Painting, Preschoolers, and the Montessori Classroom

In the Montessori classroom, painting means more. What can you expect from your child’s first experiences with temperas, watercolors, and other paint products? Take a look at the answers to some of the top preschool painting questions.

How Is Painting Different in the Montessori Classroom?

Montessori classrooms (and the teachers) encourage exploration. Your child is central to their education and is the leader of the learning experience. This means you won’t find ready-made art projects that children are instructed to piece together. You also won’t find strict painting instruction or a teacher who tells your child what to create.



Questions to Ask Your Preschooler After Their Montessori Day

You carefully chose Montessori as a preferred preschool program for your child. But at the end of their school day, they get into the car and say absolutely nothing. What can you do to learn more about your child’s day? Take a look at the top conversation starters that will get your child talking.

What Activities Did You Choose?

Unlike traditional school classrooms, Montessori preschools provide young children with the chance to make their own choices. This fosters a sense of independence in learning — and in life. Instead of the teacher scheduling specific activities (such as finger painting or block play) throughout the day, Montessori educators provide their students with options.



What to Expect From Early Childhood Emotional and Social Development

Montessori preschool helps a young child to grow into a capable, knowledgeable, independent person. Whether you’re new to Montessori or not, understanding your preschooler’s development can help you to better work with the teacher, set expectations, and provide the most support possible.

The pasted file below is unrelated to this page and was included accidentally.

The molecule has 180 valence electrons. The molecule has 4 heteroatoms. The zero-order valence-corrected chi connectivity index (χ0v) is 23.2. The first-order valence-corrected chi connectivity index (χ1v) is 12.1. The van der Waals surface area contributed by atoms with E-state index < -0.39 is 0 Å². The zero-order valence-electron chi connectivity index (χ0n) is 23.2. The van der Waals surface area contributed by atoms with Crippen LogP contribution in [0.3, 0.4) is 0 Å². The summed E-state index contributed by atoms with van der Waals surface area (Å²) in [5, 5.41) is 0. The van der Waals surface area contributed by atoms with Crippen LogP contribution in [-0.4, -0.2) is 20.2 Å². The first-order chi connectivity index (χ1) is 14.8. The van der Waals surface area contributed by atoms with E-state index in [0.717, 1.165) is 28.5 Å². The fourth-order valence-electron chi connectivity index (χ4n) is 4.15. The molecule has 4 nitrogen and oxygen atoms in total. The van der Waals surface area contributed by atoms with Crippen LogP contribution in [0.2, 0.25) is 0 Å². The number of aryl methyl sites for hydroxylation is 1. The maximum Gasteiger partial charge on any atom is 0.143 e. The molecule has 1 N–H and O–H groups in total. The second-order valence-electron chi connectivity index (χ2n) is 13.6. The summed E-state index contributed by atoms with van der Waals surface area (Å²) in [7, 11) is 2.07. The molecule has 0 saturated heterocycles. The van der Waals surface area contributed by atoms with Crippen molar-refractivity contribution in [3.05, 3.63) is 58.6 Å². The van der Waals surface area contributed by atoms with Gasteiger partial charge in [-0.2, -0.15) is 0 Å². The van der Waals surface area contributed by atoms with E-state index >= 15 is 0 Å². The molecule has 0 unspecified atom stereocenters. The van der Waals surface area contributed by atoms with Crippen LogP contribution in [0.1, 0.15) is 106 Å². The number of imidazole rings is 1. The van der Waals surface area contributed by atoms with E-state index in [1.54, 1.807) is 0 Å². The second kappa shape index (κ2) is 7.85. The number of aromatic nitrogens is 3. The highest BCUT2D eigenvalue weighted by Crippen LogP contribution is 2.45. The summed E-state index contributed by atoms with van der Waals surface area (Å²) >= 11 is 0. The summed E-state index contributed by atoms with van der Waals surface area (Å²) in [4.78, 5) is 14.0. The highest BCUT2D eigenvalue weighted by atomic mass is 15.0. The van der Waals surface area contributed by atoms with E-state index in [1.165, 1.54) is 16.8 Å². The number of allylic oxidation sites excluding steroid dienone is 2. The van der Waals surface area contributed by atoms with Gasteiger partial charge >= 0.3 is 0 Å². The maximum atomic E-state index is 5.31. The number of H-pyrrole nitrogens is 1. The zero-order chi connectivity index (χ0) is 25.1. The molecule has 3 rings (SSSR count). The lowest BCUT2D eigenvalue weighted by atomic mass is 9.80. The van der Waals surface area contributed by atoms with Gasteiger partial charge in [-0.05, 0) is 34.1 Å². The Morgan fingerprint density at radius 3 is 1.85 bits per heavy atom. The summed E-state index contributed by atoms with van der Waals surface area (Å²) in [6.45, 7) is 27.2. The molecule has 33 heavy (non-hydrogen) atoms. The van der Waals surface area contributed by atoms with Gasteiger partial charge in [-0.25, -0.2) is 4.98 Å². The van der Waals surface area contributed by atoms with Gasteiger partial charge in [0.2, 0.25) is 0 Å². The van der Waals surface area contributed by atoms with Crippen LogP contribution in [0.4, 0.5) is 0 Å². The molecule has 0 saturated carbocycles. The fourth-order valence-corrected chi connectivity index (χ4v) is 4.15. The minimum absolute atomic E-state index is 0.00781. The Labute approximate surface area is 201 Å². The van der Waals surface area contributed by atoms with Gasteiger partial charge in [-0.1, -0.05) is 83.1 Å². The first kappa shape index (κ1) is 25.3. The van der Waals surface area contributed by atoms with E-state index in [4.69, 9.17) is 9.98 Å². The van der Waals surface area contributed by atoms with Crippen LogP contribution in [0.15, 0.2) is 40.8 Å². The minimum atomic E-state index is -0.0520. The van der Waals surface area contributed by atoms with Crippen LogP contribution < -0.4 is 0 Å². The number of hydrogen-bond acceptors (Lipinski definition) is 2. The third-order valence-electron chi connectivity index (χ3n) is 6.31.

Take a look at the major emotional and social milestones for three- to five-year-olds and how Montessori can help your child to reach them. (more…)


Separation Anxiety and the Montessori Classroom

Whether your child spent their first few years at home or in a traditional daycare center, starting Montessori preschool is a change. If your child is resistant or anxious about starting Montessori, take a look at the simple steps to ease the transition.

Understand the Issue

The tears and please to not leave are upsetting for any parent. But your child’s anxious behavior isn’t permanent. Separation anxiety is a normal reaction to a new situation. Unlike infants or younger toddlers, who can’t process or identify their anxious feelings, your preschool-aged child can.This may make morning tantrums seem unnecessary or even babyish.



Creating a Peace Corner at Home

Child playing with a small tabletop zen garden in a peace corner

A Peace Corner is a small, safe space where a child may choose to go to exercise self-regulation of their emotions. Our Children’s Houses have a Peace Corner. We suggest the following for creating a Peace Corner in your home:


Why Choose Montessori?